This lovely museum, a 20-minute drive from Glasgow, is slightly off the beaten track but well worth the trip. Set in a rural area, it explores every aspect of the country’s agricultural heritage. In a modern building resembling a huge barn you learn about how farming transformed the land, experience the life and hardships of those who worked it, and see displays of tools and machines from across the ages. Take a tractor ride to a fully functioning 1950s farmhouse. There are also some great exhibits geared toward children.
Paisley’s 12th-century abbey dominates the town center. Founded as a Cluniac monastery and almost completely destroyed by the English in 1307, the abbey was not totally restored until the early 20th century. It’s associated with Walter Fitzallan, the high steward of Scotland, who gave his name to the Stewart monarchs of Scotland (Stewart is a corruption of “steward”). Outstanding features include the vaulted stone roof and stained glass of the choir.
The full story of the pattern and of the innovative weaving techniques introduced in Paisley is told in the Paisley Museum, which has a world-famous shawl collection.
On the site of the old Summerlee Ironworks, this vast and exciting museum re-creates a mine and the miners’ rows (the cottages where miners and their families lived). An electric tram transports you here from the huge hall where industrial machines vie with exhibits about ordinary life. Later you can stroll along the canal and take the kids to a fine playground. The drive from Glasgow takes around 15 minutes.
Fun and engaging, this museum for children has three floors packed with games, experiments, and hands-on machines from pendulums to small-scale whirlpools, soundscapes to optical illusions.
On the banks of the Clyde, its space-age home has a whole wall of glass looking out on to the river. The BodyWorks exhibition explores every aspect of our physical selves—try and reconstruct a brain. There are daily events and science shows, a lovely play area for under-sevens, a planetarium, an IMAX theater, and the spectacular Glasgow Tower, 400 feet high, from which to survey the whole city from the river to the surrounding hills. Always enquire whether the tower is open—even moderate winds will close it down. Admission is expensive, but the tower and planetarium cost less if you buy all the tickets at the same time.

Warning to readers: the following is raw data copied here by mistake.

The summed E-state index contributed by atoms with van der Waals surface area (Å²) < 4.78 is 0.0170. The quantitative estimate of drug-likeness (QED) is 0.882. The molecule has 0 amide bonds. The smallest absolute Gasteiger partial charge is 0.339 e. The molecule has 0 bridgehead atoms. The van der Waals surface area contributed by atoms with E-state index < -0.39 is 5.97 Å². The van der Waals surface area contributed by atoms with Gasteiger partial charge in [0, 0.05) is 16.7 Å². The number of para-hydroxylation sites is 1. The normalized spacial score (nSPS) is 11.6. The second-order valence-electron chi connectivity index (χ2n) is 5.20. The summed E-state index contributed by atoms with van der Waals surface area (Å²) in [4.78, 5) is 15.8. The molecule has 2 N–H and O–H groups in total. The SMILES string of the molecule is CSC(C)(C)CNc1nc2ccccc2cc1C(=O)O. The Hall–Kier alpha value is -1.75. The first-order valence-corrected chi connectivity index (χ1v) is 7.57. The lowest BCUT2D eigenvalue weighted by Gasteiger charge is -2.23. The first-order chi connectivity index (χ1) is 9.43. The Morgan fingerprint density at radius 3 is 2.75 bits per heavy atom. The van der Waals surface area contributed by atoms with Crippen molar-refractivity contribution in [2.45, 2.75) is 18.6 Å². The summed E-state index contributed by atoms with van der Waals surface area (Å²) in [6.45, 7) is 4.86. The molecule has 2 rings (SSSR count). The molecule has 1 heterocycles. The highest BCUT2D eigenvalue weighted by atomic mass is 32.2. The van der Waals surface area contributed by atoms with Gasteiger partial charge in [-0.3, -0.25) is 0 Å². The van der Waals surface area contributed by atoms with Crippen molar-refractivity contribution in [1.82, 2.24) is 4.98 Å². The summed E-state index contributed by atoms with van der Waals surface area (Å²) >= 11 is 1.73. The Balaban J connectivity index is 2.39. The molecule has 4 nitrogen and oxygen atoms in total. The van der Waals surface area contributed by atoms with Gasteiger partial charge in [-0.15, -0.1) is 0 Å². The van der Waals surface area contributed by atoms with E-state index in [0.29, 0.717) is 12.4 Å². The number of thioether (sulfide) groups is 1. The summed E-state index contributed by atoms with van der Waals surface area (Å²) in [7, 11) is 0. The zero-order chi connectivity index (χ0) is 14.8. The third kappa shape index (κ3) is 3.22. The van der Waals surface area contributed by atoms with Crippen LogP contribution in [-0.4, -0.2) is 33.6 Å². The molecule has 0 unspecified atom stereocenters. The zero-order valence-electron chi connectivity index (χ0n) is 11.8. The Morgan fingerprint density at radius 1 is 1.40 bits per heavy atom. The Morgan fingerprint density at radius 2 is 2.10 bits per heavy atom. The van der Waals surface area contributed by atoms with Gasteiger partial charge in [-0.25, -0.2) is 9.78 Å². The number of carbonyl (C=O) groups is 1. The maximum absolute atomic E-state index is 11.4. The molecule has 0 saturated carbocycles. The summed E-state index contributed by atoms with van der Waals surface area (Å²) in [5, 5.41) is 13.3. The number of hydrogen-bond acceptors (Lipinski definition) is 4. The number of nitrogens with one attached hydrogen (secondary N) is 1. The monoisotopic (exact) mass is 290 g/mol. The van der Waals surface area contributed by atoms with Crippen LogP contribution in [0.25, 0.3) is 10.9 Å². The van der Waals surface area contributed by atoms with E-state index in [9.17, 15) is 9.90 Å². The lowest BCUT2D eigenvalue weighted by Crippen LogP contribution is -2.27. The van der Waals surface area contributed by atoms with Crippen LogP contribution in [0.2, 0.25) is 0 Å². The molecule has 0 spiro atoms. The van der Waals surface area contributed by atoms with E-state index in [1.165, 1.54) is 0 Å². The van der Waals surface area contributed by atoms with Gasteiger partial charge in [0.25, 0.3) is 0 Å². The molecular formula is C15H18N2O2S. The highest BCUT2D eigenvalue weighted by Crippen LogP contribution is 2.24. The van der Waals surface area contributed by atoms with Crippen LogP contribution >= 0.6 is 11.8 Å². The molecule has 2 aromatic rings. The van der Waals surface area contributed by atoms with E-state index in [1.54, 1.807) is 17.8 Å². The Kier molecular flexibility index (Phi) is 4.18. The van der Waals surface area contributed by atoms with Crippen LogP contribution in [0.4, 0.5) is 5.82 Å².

Designed by Zaha Hadid to celebrate the area’s industrial heritage, this huge metal structure with curving walls echoes the covered yards where ships were built on the Clyde. Glasgow’s shipbuilding history is remembered with a world-famous collection of ship models. Locomotives built at the nearby St. Rollox yards are also on display, as are cars from every age and many countries. You can wander down Main Street, circa 1930, without leaving the building: the pawnbroker, funeral parlor, and Italian restaurant are all frozen in time. Relax with a coffee in the café, wander out onto the expansive riverside walk, or board the Tall Ship that is moored permanently behind the museum. Bus 100 from George Square brings you here, or you can walk from the Partick subway station in 10 minutes.
Built in 1896, this fine tall sailing ship now sits on the River Clyde immediately behind the Riverside Museum. The Glenlee once belonged to the Spanish Navy (under a different name), but carried cargo all over the world in her day. She returned to Glasgow and the River Clyde in 1993, and now forms part of the museum. You can wander throughout this surprisingly large cargo ship with or without an audio guide, peer into cabins and holds, and stand on the forecastle as you gaze down the river. Bus 100 from George Square brings you here, or you can walk from the Partick subway station in 10 minutes.